Like many of you across the country, our last normal day at the Women’s Shelters Canada office was Friday, March 13, 2020. After that, we struggled to work from home with our uncertainty and fear – for us, for our loved ones, and for women and children living with violence.

Women’s shelters and transition houses across the country were suddenly thrust into a new reality. They had to decrease the number of women and children who could stay in the shelter itself when they were already turning people away due to lack of space. Staff returning from March travels had to self-isolate, while others suddenly had children out of school. Shelters had to adopt new, rigorous cleaning schedules, implement rosters for use of communal areas, and set up plexiglass barriers. Face masks, hand sanitizer, and PPE was in short supply and desperately needed.

Amidst all of this, many shelters saw their admittance requests dry up, their phones stop ringing. This eerie quiet was worse than higher rates of calls would have been, as it meant that women could no longer reach out for help as they were trapped at home with their abusers. They no longer had the commute to work, the walk to school, the shopping trip to make that life-saving phone call. They were isolated from their friends and family due to a global public health crisis. They felt more alone than ever.

WSC’s annual Shelter Voices report focused on the impact of COVID -19 on shelters. The data confirmed the increase in frequency and severity of domestic violence during the pandemic.

2020 will go down in history as a year of turmoil and grief, which began with the shooting down of Ukraine International Airlines Flight 752 as it left Tehran, Iran, saw Canada’s deadliest mass shooting in Nova Scotia, and is ending with the highest COVID-19 rates of infection across the country during the pandemic.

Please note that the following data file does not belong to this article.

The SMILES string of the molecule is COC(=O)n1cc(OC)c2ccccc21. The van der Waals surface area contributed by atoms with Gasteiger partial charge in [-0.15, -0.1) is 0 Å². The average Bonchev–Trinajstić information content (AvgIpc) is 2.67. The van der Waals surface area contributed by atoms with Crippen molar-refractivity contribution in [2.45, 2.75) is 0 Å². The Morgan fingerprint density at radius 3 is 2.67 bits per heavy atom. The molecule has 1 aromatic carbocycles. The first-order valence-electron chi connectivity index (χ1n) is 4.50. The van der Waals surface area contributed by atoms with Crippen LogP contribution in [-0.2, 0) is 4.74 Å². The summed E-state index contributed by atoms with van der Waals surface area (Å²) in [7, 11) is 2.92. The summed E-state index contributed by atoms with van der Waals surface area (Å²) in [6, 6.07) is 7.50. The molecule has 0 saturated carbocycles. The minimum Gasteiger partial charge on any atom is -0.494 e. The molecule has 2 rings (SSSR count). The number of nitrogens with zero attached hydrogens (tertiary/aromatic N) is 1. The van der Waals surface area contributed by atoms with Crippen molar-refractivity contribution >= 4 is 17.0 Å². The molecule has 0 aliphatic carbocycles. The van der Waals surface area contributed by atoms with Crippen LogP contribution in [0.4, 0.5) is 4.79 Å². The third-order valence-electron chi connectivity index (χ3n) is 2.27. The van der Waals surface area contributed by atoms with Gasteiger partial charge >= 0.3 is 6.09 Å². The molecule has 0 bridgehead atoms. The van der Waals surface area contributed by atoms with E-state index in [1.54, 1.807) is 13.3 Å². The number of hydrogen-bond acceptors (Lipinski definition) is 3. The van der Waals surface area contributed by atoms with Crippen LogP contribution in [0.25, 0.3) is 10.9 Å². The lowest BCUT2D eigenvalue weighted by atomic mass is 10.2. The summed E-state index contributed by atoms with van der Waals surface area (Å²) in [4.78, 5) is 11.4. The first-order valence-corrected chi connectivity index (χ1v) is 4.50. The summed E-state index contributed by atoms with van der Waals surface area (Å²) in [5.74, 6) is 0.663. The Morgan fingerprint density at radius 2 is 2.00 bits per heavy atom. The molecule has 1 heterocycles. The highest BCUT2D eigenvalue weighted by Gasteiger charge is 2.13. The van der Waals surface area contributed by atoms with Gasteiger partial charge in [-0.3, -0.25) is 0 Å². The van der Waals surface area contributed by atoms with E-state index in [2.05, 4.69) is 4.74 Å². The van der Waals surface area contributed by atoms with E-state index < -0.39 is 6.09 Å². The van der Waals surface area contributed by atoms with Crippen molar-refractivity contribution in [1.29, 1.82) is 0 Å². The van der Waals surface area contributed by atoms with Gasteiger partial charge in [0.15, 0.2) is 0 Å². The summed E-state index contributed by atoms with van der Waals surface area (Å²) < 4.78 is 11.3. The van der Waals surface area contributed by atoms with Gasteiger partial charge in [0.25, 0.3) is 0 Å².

But the pandemic has also shown us the best in people. We have seen shelters quickly pivot and adapt to the new COVID-19 restrictions and reality, as they continue to keep women and children safe from both the virus and from violence. Shelters and transition houses have come up with unique ideas for isolation sites, for online fundraising, and for helping kids with online school. The media has published countless stories about the work shelters are doing and the impact COVID-19 has had on violence against women. Organizations and individuals have reached out and donated to keep women and children safe.

For us at WSC, 2020 had many positive moments. We received more financial donations than in any other year. Companies like L’Oréal and H&M reached out to us to donate goods to shelters across the country. We received a $4.5 million grant from the Rogers Foundation, half of which was distributed to the provincial and territorial associations that are our full members. We expanded our knowledge exchange program to include monthly, well-received webinars.

Perhaps the most important thing to happen for WSC this year was our partnership with the Department of Women and Gender Equality (WAGE). WAGE reached out to us early on during the pandemic to see if we had the capacity to distribute federal funds directly to women’s shelters and transition houses across the country. WSC is not a funding organization; we work to support shelters through programming, research, and advocacy. This was the first time in our short history, with our five-person staff team, that we would be distributing millions of dollars to hundreds of shelters from coast to coast to coast.

But we did it – and we knew we could. We put in the extra effort – the overtime, some sleepless nights – and we got $20.5 million out to over 400 shelters in the Spring. We are currently doing the same with an additional $17.5 million, working hard to get the money into shelters’ bank accounts before the end of the year. Our efforts were recently featured on CBC’s The National.

We don’t know what 2021 will bring, but we do have hope. With multiple vaccines, emergency funding for shelters, increased public awareness, and the resiliency and bravery of women and children fleeing violence, there is light at the end of the tunnel. We will continue to work to end violence against women in Canada, and we hope you will continue to support us in doing so.

Thank you, and Happy New Year.

Photo by Andrey Metelev on Unsplash